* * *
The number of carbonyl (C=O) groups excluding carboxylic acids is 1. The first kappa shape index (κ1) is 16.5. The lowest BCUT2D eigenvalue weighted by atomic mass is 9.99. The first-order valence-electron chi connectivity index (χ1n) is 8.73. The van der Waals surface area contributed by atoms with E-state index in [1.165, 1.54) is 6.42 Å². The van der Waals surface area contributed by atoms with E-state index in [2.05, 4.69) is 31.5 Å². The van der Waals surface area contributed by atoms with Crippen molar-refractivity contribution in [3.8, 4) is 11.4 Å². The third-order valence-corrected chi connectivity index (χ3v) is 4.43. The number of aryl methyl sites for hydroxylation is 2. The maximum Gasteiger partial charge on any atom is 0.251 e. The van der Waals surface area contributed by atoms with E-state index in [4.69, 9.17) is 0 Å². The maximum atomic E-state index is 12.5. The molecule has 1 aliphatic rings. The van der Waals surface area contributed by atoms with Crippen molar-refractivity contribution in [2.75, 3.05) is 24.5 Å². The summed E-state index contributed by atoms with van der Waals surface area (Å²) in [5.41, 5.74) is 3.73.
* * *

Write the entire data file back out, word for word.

The number of carbonyl (C=O) groups excluding carboxylic acids is 1. The first kappa shape index (κ1) is 16.5. The lowest BCUT2D eigenvalue weighted by atomic mass is 9.99. The first-order valence-electron chi connectivity index (χ1n) is 8.73. The van der Waals surface area contributed by atoms with E-state index in [1.165, 1.54) is 6.42 Å². The van der Waals surface area contributed by atoms with E-state index in [2.05, 4.69) is 31.5 Å². The van der Waals surface area contributed by atoms with Crippen molar-refractivity contribution in [3.8, 4) is 11.4 Å². The third-order valence-corrected chi connectivity index (χ3v) is 4.43. The number of aryl methyl sites for hydroxylation is 2. The maximum Gasteiger partial charge on any atom is 0.251 e. The van der Waals surface area contributed by atoms with E-state index in [4.69, 9.17) is 0 Å². The maximum atomic E-state index is 12.5. The molecule has 1 aliphatic rings. The van der Waals surface area contributed by atoms with Crippen molar-refractivity contribution in [2.75, 3.05) is 24.5 Å². The summed E-state index contributed by atoms with van der Waals surface area (Å²) in [5.41, 5.74) is 3.73.